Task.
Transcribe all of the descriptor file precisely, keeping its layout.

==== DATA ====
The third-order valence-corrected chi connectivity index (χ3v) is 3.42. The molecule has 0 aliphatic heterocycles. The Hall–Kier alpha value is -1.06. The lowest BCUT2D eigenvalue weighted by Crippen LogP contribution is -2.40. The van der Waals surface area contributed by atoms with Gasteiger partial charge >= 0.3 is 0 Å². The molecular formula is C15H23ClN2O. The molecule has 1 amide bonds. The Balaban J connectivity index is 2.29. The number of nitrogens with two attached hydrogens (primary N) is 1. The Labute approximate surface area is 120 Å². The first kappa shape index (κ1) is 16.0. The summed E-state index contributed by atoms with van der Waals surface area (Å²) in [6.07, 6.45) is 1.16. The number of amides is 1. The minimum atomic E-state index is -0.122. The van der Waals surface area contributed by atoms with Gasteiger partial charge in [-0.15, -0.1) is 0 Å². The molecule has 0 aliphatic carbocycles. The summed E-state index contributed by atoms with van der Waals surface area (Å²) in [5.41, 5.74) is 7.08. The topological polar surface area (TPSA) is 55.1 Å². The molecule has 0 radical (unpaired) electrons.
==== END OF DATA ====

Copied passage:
The third-order valence-corrected chi connectivity index (χ3v) is 3.42. The molecule has 0 aliphatic heterocycles. The Hall–Kier alpha value is -1.06. The lowest BCUT2D eigenvalue weighted by Crippen LogP contribution is -2.40. The van der Waals surface area contributed by atoms with Gasteiger partial charge >= 0.3 is 0 Å². The molecular formula is C15H23ClN2O. The molecule has 1 amide bonds. The Balaban J connectivity index is 2.29. The number of nitrogens with two attached hydrogens (primary N) is 1. The Labute approximate surface area is 120 Å². The first kappa shape index (κ1) is 16.0. The summed E-state index contributed by atoms with van der Waals surface area (Å²) in [6.07, 6.45) is 1.16. The number of amides is 1. The minimum atomic E-state index is -0.122. The van der Waals surface area contributed by atoms with Gasteiger partial charge in [-0.15, -0.1) is 0 Å². The molecule has 0 aliphatic carbocycles. The summed E-state index contributed by atoms with van der Waals surface area (Å²) in [5.41, 5.74) is 7.08. The topological polar surface area (TPSA) is 55.1 Å². The molecule has 0 radical (unpaired) electrons.